Venetian Views, Venetian Blinds: English Fantasies of Venice

Přední strana obálky
Manfred Pfister, Barbara Schaff
Rodopi, 1999 - Počet stran: 255
Half a millennium of English and American fantasies of Venice: this collection of essays by leading critics in the field explores the continued and continuing fascination of travellers, writers, artists, theatre workers and film makers with the amphibious and ambiguous city in the lagoon. There is hardly another place in Europe that has become so much of a palimpsest, inscribed with the fantasies, the dreams and nightmares of generations of foreigners, and this turns Venetian Views, Venetian Blinds into a particularly pertinent case study of the ways cultural difference within Europe is experienced, enacted and constructed. The essays range across five centuries - from the Renaissance to our postmodern present, from Shakespeare and his contemporary Coryate to recent novels, detective fiction and films - and, in contrast to previous studies focussing on the Grand Tour, they emphasise more recent developments and how they continue or disrupt traditional ways of perceiving - or being blind to! - Venice.

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Strana 121 - ONCE did she hold the gorgeous east in fee ; And was the safeguard of the west : the worth Of Venice did not fall below her birth, Venice, the eldest child of liberty. She was a maiden city, bright and free ; No guile seduced, no force could violate ; And, when she took unto herself a mate, She must espouse the everlasting sea.
Strana 105 - And a mighty angel took up a stone like a great millstone, and cast it into the sea, saying, Thus with violence shall that great city Babylon be thrown down, and shall be found no more at all.
Strana 121 - Of Venice did not fall below her birth, Venice, the eldest Child of Liberty. She was a maiden City, bright and free; No guile seduced, no force could violate; And, when she took unto herself a Mate, She must espouse the everlasting Sea. And what if she had seen those glories fade, Those titles vanish, and that strength decay; Yet shall some tribute of regret be paid When her long life hath reached its final day: Men are we, and must grieve when even the Shade Of that which once was great, is passed...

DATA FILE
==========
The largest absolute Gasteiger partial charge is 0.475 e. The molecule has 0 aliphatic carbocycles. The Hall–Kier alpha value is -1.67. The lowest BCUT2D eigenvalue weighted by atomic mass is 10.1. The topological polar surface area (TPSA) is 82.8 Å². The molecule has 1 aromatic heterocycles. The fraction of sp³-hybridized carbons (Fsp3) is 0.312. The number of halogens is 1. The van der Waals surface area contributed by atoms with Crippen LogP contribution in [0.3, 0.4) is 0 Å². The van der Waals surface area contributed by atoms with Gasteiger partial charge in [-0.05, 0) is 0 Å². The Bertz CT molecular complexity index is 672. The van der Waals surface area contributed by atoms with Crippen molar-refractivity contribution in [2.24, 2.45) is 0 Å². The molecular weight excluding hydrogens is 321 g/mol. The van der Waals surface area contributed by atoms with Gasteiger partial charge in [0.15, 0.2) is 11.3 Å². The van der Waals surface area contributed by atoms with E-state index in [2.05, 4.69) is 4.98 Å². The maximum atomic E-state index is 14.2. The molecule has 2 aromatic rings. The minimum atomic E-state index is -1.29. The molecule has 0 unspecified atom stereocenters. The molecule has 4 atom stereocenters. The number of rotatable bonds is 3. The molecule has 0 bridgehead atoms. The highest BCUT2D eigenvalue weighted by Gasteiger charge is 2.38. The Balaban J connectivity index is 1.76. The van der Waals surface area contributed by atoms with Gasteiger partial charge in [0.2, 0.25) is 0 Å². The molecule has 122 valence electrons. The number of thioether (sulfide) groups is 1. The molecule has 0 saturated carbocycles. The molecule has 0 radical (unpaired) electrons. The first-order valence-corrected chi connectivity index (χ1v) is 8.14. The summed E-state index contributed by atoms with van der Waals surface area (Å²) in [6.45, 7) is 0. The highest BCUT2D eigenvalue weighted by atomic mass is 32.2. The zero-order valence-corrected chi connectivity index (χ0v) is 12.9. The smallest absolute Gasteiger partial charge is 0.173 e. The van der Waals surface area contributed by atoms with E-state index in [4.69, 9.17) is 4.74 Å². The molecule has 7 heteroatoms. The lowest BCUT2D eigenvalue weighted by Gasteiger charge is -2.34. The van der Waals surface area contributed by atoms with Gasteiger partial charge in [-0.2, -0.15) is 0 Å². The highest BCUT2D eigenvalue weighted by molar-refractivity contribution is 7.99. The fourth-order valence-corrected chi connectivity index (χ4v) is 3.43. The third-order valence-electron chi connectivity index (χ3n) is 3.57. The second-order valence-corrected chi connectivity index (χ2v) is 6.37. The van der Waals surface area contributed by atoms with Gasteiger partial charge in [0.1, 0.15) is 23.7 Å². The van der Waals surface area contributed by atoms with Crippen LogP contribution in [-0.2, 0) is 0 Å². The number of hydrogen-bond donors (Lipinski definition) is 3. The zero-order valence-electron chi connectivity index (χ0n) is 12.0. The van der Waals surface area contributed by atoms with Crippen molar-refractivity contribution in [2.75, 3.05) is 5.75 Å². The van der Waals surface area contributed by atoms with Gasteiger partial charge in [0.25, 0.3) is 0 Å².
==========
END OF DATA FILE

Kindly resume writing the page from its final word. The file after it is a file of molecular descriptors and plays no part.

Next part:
Strana 56 - I hate him, for he is a Christian. But more, for that, in low simplicity, He lends out money gratis, and brings down The rate of usance here with us in Venice. If I can catch him once upon the hip, I will feed fat the ancient grudge I bear him. He hates our sacred nation; and he rails, Even there where merchants most do congregate, On me, my bargains, and my well-won thrift, Which he calls interest. Cursed be my tribe, If I forgive him.
Strana 108 - Fill'd with the face of heaven, which, from afar, Comes down upon the waters; all its hues, From the rich sunset to the rising star, Their magical variety diffuse: And now they change ; a paler shadow strews Its mantle o'er the mountains; parting day Dies like the dolphin, whom each pang imbues •*> With a new colour as it gasps away, The last still loveliest, — till — 'tis gone — and all is gray.
Strana 49 - Look with thine ears: see how yond justice rails upon yond simple thief. Hark, in thine ear: change places; and, handy-dandy, which is the justice, which is the thief?
Strana 50 - In sooth, I know not why I am so sad : It wearies me ; you say it wearies you ; But how I caught it, found it, or came by it, What stuff 'tis made of, whereof it is born, I am to learn ; And such a want-wit sadness makes of me. That I have much ado to know myself.
Strana 118 - A river girds the city west and south, The main north channel of a broad lagoon, Regurging with the salt tides from the mouth; Waste marshes shine and glister to the moon For leagues, then moorland black, then stony ridges; Great piers and causeways, many noble bridges, Connect the town and islet suburbs strewn.
Strana 106 - Thou art the garden of the world, the home Of all Art yields, and Nature can decree; Even in thy desert, what is like to thee? Thy very weeds are beautiful, thy waste More rich than other climes' fertility; Thy wreck a glory, and thy ruin graced With an immaculate charm which cannot be defaced.
Strana 86 - But raise your eyes, and behold a second flight of stairs still higher, on which again Piranesi is perceived, by this time standing on the very brink of the abyss.

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